the common thread of less is more.  it had impact on us, on our art forms.

when d was messing around in the studio recently he painted these very simple elements that often appear in his paintings:  a star, a flower, petals. it’s not natural for him to paint without a figure.  i imagine he was experimenting, paring down.  i would liken that to me recording a song on the ukulele.  it’s not natural for me to record without a piano.  but experimenting is good and paring down is an exercise.  especially in times of mostly-quiet easels and mostly-empty lyric sheets.

linda ronstadt’s story is one of unparalleled success and a great number of layers of experiment, a constant delve into another style of music, always paring it down to dedication to her absolute love of singing.

in the midst of all the layers, all the experimentation, all the paring down, all the silent canvases and hushed keys, we find our guide stars.  and we go on.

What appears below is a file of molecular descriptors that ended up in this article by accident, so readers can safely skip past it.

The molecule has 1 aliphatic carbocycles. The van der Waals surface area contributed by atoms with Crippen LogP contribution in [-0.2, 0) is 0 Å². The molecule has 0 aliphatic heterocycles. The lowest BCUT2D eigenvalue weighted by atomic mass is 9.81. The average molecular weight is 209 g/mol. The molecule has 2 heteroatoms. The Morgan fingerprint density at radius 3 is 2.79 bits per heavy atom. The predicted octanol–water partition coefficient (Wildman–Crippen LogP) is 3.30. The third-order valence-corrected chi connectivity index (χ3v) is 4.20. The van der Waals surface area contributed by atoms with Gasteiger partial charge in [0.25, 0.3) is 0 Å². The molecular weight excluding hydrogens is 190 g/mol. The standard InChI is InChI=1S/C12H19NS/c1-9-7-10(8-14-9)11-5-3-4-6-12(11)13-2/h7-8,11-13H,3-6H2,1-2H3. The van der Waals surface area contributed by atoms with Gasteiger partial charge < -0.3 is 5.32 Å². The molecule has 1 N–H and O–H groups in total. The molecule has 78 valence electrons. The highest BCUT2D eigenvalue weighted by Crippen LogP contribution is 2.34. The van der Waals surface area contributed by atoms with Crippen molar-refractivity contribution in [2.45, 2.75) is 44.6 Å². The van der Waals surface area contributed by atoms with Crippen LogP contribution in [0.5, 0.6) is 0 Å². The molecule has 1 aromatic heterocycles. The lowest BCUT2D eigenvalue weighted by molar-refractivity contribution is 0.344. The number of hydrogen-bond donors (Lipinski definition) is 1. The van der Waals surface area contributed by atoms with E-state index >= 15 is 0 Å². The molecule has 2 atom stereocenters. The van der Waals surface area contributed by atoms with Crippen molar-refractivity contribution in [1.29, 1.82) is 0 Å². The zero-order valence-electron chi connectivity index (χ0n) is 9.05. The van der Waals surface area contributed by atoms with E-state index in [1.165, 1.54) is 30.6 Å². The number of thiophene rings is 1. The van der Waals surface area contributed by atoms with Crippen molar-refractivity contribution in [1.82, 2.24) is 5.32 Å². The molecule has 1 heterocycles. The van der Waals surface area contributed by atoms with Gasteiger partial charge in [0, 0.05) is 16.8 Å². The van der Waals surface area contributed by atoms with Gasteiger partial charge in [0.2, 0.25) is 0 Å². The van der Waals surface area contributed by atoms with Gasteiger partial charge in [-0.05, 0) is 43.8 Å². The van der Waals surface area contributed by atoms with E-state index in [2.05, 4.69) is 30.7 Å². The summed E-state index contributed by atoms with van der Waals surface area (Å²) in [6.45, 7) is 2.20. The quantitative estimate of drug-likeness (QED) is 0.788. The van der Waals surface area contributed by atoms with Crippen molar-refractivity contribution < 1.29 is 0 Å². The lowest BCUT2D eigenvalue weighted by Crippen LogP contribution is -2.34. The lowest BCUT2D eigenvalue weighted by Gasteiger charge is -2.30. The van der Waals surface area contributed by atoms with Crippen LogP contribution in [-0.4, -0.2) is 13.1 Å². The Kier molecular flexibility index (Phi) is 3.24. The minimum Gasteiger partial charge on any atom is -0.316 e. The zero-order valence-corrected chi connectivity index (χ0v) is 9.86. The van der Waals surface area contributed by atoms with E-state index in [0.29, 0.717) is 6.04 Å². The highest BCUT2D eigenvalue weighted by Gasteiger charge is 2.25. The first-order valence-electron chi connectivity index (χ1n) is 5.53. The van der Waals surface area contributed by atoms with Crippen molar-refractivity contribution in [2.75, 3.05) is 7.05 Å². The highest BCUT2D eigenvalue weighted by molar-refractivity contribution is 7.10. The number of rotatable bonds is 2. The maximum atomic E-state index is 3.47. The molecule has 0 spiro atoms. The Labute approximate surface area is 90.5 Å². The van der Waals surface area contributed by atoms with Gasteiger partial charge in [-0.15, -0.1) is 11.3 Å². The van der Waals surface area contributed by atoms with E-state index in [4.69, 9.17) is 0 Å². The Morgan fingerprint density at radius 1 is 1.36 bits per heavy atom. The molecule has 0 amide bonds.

read DAVID’S thoughts this D.R. THURSDAY

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©️ 2019 david robinson, kerri sherwood

 

 

 


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sigh now. held in grace: pray now. [d.r. thursday]

PrayNow framed copy

“a state of detente”

i just read these words and stopped and re-read them.  for no specific reason – just because, i had taken the sarah ban breathnach book simple abundance out of the old wooden north carolina cabinet on the other side of the bed.  i flipped open to december 5, old cards and notes and newspaper clippings trying to slip out of the pages into which they were tucked.

the quote at the top of the page read, “most of the sighs we hear have been edited.” (stanislaw jerzy lec) and the meditation for this day was about sighing.  in fact, one of my favorite sentences reads, “women sigh so that we won’t scream.”  oh yes!  sarah continues, in rare exacting form about screaming, “there are several occasions in the course of any woman’s day when, without question, screaming is the appropriate response.”  sarah continues, in rare exacting form about sighs, and writes, “the act of sighing is a quiet vote of acceptance – of … moving on.  …letting it out.  letting it go….”  resilience.

sarah’s quiet wisdom touches a nerve:  “…sigh more… because … preferences, needs, wants, wills and demands to be dealt with, if there is to be a state of detente in the daily round.  more bending in order not to break…”  sisu.